Note that two earlier burial grounds influenced the location of squares on all versions of the proposed subdivision. The cemetery for the military is still in Victoria Square; that for cholera victims on Newgate (Adelaide) Street was soon replaced by St. Mary's Roman Catholic Church.
Henry James Castle '
* An Early Subdivision Plan, 1836
This plan shows one of the earliest subdivisions north of Lot (Queen) Street. The land was subdivided by the nephew of John McGill, the original owner who built the cottage pictured here. This plan is one of the first to include lanes - an indication that row housing, which requires access at the rear,. was anticipated.
Building in this area was slow; an addition to the map shows that an entire block was purchased in 1850 for the site of the Normal School. It is now the site of Ryerson Polytechnical Institute.
The Suburban Road Network, 1837
This untitled map probably was compiled to show which road allowances of the York Township survey had been opened (coloured lines). Many road allowances, in the Don Valley particularly, have not been opened to this day.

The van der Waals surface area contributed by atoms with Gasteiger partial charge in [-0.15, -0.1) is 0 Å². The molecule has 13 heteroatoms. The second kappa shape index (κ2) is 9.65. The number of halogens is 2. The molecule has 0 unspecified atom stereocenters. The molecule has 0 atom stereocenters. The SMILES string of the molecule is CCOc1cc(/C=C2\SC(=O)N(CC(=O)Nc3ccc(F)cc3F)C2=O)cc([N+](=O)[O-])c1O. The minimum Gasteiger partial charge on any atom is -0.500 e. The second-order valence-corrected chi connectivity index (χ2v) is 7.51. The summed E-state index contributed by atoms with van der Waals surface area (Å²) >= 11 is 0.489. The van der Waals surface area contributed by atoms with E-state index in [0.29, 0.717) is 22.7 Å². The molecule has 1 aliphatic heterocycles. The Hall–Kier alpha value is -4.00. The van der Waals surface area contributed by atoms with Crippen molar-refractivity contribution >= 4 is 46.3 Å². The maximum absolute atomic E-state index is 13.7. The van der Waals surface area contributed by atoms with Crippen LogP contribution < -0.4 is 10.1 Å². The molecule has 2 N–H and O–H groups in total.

Note the roads that ignore the survey grid and follow the most direct or easiest route to their destinations. The main surviving ones are Dundas Street, Weston Road, Broadview Avenue, O'Connor Drive, Davenport Road, and Kingston Road.
[Toronto and vicinity showing roads]
* Blockhouses in the Suburbs, 1838
The difficulty of defending Toronto from an attack by land became evident during the Rebellion of 1837. This reconnaissance sketch of the area north of Lot (Queen) Street was made a year later to show the location of the blockhouses and the topography. Most of the blockhouses were at intersections of major streets, while one was near the Spadina circle.
That urban development was spreading well north of Queen Street is evident from the many streets which open onto Yonge and Spadina. Some of the field boundaries shown here became the borders of urban subdivisions.
"Sketch of the neighbourhood of Toronto shewing the position of the Block Houses"
The City Emerges, 1842
This, the first major map of the city and the first detailed portrayal of Toronto since 1818, indicates that the village had become a city. The urban core, which had moved west to King and Yonge, consisted of compact rows of shops and dwellings. The "house in a garden" had moved to the suburban fringe. The inverted-T shape of Toronto's built-up area was already evident as growth followed the main roads out of the city: Yonge Street, Lot (Queen) Street, and Kingston Road. Note the oversupply of building lots - typical after subdivision booms, such as that of the 1830s.